My dad's harder than your dad! No, my dad's harder than yours.
So goes the age old playground argument. I hope I never get dragged into such a spat as frankly I'd make a blancmange look stiff
But down the years we’ve heard about hardmen - particularly in football.
The key to being a hardman was to be able to dish it out - and take it - but look like it didn’t bother you in the slightest.
Remember tough Terry Butcher with that bloody bandage around his noggin?
What about Ron 'Chopper' Harris? Not only did he put his foot in, but he tended to leave it there ... along with the rest of him.
Often mentioned is Norman 'Bite Yer Legs' Hunter. The uncompromising (translation - will take man, ball, mascot and anything that gets in way). Playing for Leeds he got his hardman reputation, so much so that when Hunter himself broke a leg, club trainer Les Cocker was informed “Hunter’s broke a leg”, and replied “Whose is it?”
You'd have to go some way to topple Duncan Ferguson whose on pitch head-butt ended up with him sentenced to three months in prison.
As if that wasn't a warning, someone else provoked 'Big Dunc's’ ire. Two foolish burglars broke into his house and were eyeballed caught by the burly Scotsman. One managed to evade him, the other didn't ... and spent three days in hospital recovering from his injuries.
But as football has become more family friendly and the players are more interested in Alice bands and gloves rather than extracting revenge for mistimed tackles the football hardman is now a dying breed.
But other sports are taking up the slack.
Take rugby league.
Look at the size of the lads playing it.
But just because they're big doesn't mean they're hard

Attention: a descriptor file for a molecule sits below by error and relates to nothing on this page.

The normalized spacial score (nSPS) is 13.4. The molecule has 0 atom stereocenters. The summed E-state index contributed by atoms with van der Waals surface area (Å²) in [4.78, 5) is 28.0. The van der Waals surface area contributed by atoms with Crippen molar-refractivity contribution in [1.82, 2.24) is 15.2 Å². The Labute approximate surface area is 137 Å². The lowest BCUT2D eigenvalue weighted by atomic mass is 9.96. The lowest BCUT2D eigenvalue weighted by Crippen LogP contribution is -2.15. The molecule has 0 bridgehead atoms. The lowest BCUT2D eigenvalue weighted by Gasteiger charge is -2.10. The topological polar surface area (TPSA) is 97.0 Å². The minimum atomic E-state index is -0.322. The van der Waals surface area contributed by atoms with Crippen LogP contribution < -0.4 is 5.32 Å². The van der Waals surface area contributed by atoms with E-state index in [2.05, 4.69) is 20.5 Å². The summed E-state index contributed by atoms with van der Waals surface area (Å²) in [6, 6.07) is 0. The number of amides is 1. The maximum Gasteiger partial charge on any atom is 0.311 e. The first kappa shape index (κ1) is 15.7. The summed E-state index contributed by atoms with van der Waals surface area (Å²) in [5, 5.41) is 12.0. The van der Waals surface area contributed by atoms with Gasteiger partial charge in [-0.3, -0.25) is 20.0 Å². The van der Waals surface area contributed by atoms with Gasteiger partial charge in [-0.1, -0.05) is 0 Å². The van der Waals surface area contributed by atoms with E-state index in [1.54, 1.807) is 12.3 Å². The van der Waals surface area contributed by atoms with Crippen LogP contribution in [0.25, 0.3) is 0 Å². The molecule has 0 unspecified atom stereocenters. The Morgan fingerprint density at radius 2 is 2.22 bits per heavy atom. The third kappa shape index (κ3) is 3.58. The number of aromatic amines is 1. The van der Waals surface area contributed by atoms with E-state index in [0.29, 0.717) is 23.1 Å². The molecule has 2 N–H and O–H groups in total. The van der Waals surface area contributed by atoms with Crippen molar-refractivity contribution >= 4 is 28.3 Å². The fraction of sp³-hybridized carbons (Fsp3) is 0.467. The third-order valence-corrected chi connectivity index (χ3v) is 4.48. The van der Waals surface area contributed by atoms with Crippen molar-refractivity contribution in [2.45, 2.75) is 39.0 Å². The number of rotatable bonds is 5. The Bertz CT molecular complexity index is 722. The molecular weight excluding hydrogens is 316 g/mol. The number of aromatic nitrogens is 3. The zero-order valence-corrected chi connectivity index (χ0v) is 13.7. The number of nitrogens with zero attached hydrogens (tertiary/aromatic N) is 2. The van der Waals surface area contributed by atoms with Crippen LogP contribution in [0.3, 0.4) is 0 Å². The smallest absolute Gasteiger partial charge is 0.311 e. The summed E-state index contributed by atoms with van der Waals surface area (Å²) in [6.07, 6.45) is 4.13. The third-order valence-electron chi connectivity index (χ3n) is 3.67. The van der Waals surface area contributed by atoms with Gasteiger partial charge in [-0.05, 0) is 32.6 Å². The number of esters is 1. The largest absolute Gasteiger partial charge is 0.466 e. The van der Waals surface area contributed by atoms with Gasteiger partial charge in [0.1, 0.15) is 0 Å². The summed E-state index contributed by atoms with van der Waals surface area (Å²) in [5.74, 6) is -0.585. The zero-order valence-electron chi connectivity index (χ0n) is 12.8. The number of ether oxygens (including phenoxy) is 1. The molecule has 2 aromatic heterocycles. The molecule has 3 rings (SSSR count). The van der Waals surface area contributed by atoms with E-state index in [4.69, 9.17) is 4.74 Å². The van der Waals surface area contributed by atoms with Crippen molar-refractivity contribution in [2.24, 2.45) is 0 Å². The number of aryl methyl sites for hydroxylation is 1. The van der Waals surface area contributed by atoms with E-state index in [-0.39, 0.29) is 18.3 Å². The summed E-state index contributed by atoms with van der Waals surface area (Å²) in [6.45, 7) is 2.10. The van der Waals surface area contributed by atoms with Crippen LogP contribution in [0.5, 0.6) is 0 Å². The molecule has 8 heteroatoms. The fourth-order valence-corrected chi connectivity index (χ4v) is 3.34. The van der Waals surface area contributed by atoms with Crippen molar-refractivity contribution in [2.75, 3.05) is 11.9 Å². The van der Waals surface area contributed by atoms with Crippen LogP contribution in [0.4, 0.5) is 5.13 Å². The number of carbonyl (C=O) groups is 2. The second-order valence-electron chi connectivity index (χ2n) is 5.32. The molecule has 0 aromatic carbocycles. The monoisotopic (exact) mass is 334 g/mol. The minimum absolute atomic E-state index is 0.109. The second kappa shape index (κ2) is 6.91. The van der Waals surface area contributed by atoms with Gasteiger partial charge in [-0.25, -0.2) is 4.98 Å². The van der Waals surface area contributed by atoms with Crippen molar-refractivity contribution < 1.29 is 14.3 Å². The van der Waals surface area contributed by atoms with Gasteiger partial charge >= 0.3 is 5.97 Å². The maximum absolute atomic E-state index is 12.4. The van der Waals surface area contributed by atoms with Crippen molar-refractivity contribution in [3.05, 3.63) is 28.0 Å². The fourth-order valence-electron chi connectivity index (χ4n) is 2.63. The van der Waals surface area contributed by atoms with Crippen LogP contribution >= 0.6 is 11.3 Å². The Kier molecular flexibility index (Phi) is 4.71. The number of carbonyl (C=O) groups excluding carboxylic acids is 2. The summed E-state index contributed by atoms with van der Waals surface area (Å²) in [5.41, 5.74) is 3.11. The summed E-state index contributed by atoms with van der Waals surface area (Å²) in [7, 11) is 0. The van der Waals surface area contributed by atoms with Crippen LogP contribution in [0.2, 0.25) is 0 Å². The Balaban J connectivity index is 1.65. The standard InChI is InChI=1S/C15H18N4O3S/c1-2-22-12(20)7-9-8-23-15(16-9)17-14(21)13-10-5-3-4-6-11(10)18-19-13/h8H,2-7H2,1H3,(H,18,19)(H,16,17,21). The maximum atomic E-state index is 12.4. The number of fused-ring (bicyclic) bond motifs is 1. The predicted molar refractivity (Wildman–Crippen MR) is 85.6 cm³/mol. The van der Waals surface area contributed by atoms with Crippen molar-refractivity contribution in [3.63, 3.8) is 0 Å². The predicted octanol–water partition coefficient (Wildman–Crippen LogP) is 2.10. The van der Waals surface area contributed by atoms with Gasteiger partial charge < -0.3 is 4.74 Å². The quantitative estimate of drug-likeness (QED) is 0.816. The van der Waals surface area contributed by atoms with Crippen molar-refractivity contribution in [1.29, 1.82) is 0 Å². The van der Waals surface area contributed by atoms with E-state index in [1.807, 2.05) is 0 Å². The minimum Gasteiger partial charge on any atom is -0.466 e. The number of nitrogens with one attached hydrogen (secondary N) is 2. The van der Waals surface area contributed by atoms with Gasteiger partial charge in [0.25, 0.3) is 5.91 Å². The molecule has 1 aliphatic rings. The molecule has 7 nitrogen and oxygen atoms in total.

Warrington Wolves' Paul Wood is though.
As well as being built like a brick outhouse our Paul has got balls.
Or rather ball.
In last year's Challenge Cup final against Leeds he took a stray knee to the family jewels, rupturing one of his testicles.
But he stayed on for 20 minutes more of rough and tumble action until being taken off by his coach.
He was then taken off to hospital where he had the offending body part removed.
When asked if it hurt, his magnificently understated reply was that "It does smart a bit when you get hit down there."
It's not just in contact sports where the new breed of hardman is being forged.
Just last weekend at the British MotoGP there were examples of supreme self control in the face of overwhelming pain.
First up, Marc Marquez. The Spaniard took a heavy fall in practice, dislocating his shoulder.
So far, so painful.
But, with the race just three hours away, he then popped it back in, hopped on his bike and managed to finish second.
I had a dislocated finger once and thought it was terminal so kudos to that man.
But the best 'hardman' story I've heard for a while was the same race. Britain's Cal Crutchlow was doing well in practice when travelling round the track at eye-watering speeds he began hitting himself.
Was he angry at the way things were going? No.
Furious that he wasn't on pole? No.
Did he have a wasp in his leathers? Er, yes.
So as he sped round Silverstone he began trying to see off the wasp - before it did the same to him.
After the incident he said: " "The crowd must have thought I was Tarzan because I was trying to kill the thing smashing my own chest, and I must have looked like a complete idiot."It stung me three times on my chest and I've had quite a few pains ever since, and I thought I was going to have a heart attack. It was still in there alive, and those sort of things don't help."
It appears the sporting hardman will still be around for sometime to come.